Through the Archives: The ministry expands

One of our great privileges is seeing how God is at work across the Arab world drawing people to Himself. But as people come to faith, a new question arises: how can we play a part in nurturing new believers and supporting the growth of local churches?

This was also a challenge facing workers of the past.

Breaking new ground

For pioneers like one of our founding members, Lilias Trotter, this question was especially significant. In her day, there were even fewer places in North Africa with an established church than there are now. The situation required an insightful and innovative approach to both discipleship and evangelism.

Lilias travelled to Algeria with a couple of other women in 1888, beginning a new mission agency that’s now part of AWM-Pioneers today! She was a gifted artist, but pursued her call to mission, rather than the very real possibility of becoming a famous artist across Europe.

Lilias shaped her ministry to fit with the local people and their cultural context. Tracts and books were designed to look and feel like local works. Meetings were organised in cafés and could involve the reading of the Bible to the beat of a drum. New believers were encouraged to get stuck in with the ministry: giving out tracts, running meetings, and sharing their faith with their friends.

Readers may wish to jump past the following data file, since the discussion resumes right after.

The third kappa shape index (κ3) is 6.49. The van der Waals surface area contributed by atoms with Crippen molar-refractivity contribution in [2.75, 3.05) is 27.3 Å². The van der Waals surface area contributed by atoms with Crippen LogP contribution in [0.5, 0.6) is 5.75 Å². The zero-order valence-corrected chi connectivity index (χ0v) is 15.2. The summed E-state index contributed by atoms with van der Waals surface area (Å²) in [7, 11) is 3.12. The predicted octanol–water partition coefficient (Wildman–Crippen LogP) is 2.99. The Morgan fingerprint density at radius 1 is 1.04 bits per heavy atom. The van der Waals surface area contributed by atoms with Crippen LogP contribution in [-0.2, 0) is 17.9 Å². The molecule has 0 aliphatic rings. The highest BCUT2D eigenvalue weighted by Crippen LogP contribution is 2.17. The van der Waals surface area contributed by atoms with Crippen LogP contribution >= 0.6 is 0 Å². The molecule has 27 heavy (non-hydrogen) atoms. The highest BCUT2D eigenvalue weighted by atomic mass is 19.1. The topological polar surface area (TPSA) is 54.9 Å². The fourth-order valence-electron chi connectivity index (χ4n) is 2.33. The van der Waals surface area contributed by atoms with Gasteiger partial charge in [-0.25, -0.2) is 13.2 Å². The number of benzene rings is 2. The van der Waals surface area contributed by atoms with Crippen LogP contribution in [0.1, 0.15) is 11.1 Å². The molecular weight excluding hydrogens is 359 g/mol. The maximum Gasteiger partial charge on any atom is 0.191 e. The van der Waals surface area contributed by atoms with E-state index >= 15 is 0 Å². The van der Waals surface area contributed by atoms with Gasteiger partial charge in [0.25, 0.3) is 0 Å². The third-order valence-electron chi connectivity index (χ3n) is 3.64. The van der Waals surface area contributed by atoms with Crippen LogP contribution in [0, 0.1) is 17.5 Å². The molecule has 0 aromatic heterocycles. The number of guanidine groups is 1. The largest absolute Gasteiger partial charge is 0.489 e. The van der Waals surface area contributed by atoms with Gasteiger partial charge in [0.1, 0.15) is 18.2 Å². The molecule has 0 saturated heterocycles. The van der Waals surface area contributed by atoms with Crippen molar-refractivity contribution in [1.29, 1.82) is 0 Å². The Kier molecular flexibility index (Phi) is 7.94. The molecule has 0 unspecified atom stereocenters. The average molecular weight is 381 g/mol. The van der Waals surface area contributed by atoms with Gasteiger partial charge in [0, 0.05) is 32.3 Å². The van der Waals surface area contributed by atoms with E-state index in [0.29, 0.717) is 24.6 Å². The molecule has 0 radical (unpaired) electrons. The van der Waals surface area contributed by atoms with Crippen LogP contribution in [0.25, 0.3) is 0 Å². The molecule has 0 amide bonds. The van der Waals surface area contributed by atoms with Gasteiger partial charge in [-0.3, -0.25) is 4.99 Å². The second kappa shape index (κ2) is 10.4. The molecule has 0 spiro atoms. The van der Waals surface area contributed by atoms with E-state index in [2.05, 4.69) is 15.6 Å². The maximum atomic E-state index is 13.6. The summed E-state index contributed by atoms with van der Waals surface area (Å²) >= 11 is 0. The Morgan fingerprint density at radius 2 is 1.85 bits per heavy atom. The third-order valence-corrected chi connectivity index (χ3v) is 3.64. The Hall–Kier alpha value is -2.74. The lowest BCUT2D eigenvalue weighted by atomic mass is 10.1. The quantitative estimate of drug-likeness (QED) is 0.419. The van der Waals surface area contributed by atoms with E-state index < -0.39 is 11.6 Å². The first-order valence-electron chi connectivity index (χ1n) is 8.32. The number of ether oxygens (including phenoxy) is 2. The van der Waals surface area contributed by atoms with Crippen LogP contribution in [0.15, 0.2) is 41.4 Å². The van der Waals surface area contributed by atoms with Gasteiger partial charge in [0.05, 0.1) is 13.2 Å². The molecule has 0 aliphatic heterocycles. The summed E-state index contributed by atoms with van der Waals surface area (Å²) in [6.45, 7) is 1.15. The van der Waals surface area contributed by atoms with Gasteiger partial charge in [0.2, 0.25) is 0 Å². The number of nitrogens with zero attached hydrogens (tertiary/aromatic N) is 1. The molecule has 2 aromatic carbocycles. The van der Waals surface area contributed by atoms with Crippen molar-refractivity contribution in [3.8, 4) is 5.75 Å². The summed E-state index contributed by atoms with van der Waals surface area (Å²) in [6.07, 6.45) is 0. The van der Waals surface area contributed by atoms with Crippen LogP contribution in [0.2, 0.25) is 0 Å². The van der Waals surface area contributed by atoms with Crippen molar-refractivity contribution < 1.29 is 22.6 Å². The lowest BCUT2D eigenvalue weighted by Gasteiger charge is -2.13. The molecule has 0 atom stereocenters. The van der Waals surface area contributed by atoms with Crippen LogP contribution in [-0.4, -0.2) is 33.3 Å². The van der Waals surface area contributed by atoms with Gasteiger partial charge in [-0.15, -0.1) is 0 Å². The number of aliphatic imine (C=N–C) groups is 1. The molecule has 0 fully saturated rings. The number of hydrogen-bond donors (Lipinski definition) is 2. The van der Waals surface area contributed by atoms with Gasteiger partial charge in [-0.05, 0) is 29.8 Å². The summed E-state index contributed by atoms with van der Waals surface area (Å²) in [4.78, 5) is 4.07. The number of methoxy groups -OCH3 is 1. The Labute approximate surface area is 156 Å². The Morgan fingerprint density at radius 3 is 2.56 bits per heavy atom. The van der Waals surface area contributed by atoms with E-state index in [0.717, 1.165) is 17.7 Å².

Above all, Lilias longed to model a godliness that drew people to a deep devotion to Christ, in ways that were culturally relevant and authentic.

Discipling over the airwaves

Today the internet is a powerful tool for discipling isolated believers, but media had a role to play long before the world wide web. In 1964, we began an experimental new initiative: the Radio School of the Bible!

Hundreds of lessons were broadcast across North Africa in French and English, providing solid teaching on the Bible and the gospel message.

Between 1961 and 1966, 50,000 students were enrolled, with over 3500 professions of faith!

Many new believers gave feedback on how the course had impacted them and changed their lives. One new believer in Algeria wrote:

“It was while studying … that I became definite, and believed in the Lord Jesus Christ, that He is the only true God and the supreme Saviour of my life.”

Radio knows no barriers and has a potential audience of millions. One fifteen minute programme on one good station could reach as many listeners as the activity of a missionary in an entire year… Missionaries to Muslims are few. Modern political movements increasingly restrict their activities. A person can listen to the radio in private – without stigma or public intimidation.
North Africa magazine, 1964

As people come to faith today, efforts from the local church, media responders and on-the-ground mission workers continue to be vital in the task of nurturing new believers. Whether tried-and-tested methods are used, or innovative new approaches are launched, we pray that God’s work will come to completion in them.

Want to know more about Lilias Trotter’s inspirational life and ministry? Check out this book review!

Come and celebrate with us, at our 140th anniversary celebration on Zoom on November 19th! For more information, email Chris. If you would like to hear more about the history of AWM Pioneers, check out our story or read more from the archive

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